AbstractBackground & Aims:
To better evaluate the HIV–HCV co-infection burden in the context of new effective HCV treatment.Methods:
We reviewed all the epidemiological data available on HCV-related disease in HIV-infected patients in France. Sources of data have been selected using the following criteria: (i) prospective cohorts or cross-sectional surveys; (ii) conducted at a national level; (iii) in the HIV-infected population; (iv) able to identify HCV co-infection and chronic active hepatitis C (HCV RNA positive); and (v) conducted during the period 2003–2012.Results:
The overall prevalence of HIV–HCV co-infection has decreased from 22–24% to 16–18%. This prevalence decreased from 93% to 87% among injecting drug users while it increased from 4% to 6% among men who have sex with men. The characteristics of patients have changed: decrease in the proportion of patients with chronic active hepatitis C (HCV RNA positive) from 77% to 63% and in the genotypes 2 and 3 HCV infection; increase in the proportion of HCV genotype 1 (from 45–50% to 58%) and genotype 4 (from 15% to 22%). The proportion of patients treated with highly active antiretroviral therapy increased from 76% to 95%, with higher rates of undetectable HIV viral load (47% in 2004 vs. 85% in 2012).Conclusion:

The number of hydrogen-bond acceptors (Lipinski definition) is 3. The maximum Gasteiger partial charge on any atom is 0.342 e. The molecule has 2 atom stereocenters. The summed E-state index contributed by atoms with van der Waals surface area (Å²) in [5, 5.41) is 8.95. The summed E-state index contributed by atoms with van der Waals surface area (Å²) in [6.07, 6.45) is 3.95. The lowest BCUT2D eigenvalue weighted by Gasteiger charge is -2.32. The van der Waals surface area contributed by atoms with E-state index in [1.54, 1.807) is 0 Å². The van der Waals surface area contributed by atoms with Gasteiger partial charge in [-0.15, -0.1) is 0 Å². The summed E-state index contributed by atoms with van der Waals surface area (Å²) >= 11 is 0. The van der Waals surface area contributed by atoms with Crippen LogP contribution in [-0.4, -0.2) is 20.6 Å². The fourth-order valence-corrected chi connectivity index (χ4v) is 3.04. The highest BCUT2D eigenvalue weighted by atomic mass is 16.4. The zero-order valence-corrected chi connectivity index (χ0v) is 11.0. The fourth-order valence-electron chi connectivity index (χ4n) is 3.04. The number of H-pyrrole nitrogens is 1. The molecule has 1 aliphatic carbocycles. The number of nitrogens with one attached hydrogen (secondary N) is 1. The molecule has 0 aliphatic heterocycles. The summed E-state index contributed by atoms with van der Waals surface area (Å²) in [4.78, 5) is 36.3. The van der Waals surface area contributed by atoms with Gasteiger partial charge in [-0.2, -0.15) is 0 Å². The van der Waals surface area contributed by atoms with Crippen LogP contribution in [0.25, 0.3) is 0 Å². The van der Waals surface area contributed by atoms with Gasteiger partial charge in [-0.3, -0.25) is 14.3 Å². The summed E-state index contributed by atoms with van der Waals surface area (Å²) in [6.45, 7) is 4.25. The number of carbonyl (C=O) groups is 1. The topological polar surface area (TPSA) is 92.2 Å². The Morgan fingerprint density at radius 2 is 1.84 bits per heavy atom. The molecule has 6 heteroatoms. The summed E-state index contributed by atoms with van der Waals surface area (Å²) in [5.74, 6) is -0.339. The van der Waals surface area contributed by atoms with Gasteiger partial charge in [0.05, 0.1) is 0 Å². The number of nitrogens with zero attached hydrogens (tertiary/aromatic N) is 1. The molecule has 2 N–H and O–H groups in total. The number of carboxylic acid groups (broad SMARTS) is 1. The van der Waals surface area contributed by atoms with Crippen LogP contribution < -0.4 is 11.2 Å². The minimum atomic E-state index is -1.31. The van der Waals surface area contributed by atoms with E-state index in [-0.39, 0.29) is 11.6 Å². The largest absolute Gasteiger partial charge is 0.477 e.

The decreasing prevalence and the change in patients profile in HIV–HCV co-infection underline the importance of continuing efforts to educate physicians and patients. This should increase the benefit of viral risk reduction policies and increase the access of co-infected patients to HCV treatment.